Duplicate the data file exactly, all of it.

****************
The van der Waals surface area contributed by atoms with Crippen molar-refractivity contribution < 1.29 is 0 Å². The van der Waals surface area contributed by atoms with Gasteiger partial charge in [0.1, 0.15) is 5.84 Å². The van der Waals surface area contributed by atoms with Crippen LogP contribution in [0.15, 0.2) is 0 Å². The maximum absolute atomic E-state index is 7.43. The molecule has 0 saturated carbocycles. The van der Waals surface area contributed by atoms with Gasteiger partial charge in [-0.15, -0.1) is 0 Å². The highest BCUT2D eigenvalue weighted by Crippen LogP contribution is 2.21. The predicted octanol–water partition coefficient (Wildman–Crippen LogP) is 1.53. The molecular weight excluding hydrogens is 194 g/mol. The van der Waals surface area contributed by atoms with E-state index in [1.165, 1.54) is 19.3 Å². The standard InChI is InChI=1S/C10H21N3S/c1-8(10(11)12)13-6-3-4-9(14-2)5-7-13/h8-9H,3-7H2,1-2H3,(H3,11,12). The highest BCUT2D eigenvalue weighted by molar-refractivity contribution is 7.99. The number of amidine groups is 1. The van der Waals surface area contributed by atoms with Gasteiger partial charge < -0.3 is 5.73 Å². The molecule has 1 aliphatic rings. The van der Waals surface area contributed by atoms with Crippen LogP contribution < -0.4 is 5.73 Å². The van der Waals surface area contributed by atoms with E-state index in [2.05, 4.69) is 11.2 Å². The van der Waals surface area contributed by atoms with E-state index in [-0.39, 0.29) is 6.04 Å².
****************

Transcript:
The van der Waals surface area contributed by atoms with Crippen molar-refractivity contribution < 1.29 is 0 Å². The van der Waals surface area contributed by atoms with Gasteiger partial charge in [0.1, 0.15) is 5.84 Å². The van der Waals surface area contributed by atoms with Crippen LogP contribution in [0.15, 0.2) is 0 Å². The maximum absolute atomic E-state index is 7.43. The molecule has 0 saturated carbocycles. The van der Waals surface area contributed by atoms with Gasteiger partial charge in [-0.15, -0.1) is 0 Å². The highest BCUT2D eigenvalue weighted by Crippen LogP contribution is 2.21. The predicted octanol–water partition coefficient (Wildman–Crippen LogP) is 1.53. The molecular weight excluding hydrogens is 194 g/mol. The van der Waals surface area contributed by atoms with E-state index in [1.165, 1.54) is 19.3 Å². The standard InChI is InChI=1S/C10H21N3S/c1-8(10(11)12)13-6-3-4-9(14-2)5-7-13/h8-9H,3-7H2,1-2H3,(H3,11,12). The highest BCUT2D eigenvalue weighted by molar-refractivity contribution is 7.99. The number of amidine groups is 1. The van der Waals surface area contributed by atoms with Gasteiger partial charge < -0.3 is 5.73 Å². The molecule has 1 aliphatic rings. The van der Waals surface area contributed by atoms with Crippen LogP contribution < -0.4 is 5.73 Å². The van der Waals surface area contributed by atoms with E-state index in [2.05, 4.69) is 11.2 Å². The van der Waals surface area contributed by atoms with E-state index in [-0.39, 0.29) is 6.04 Å².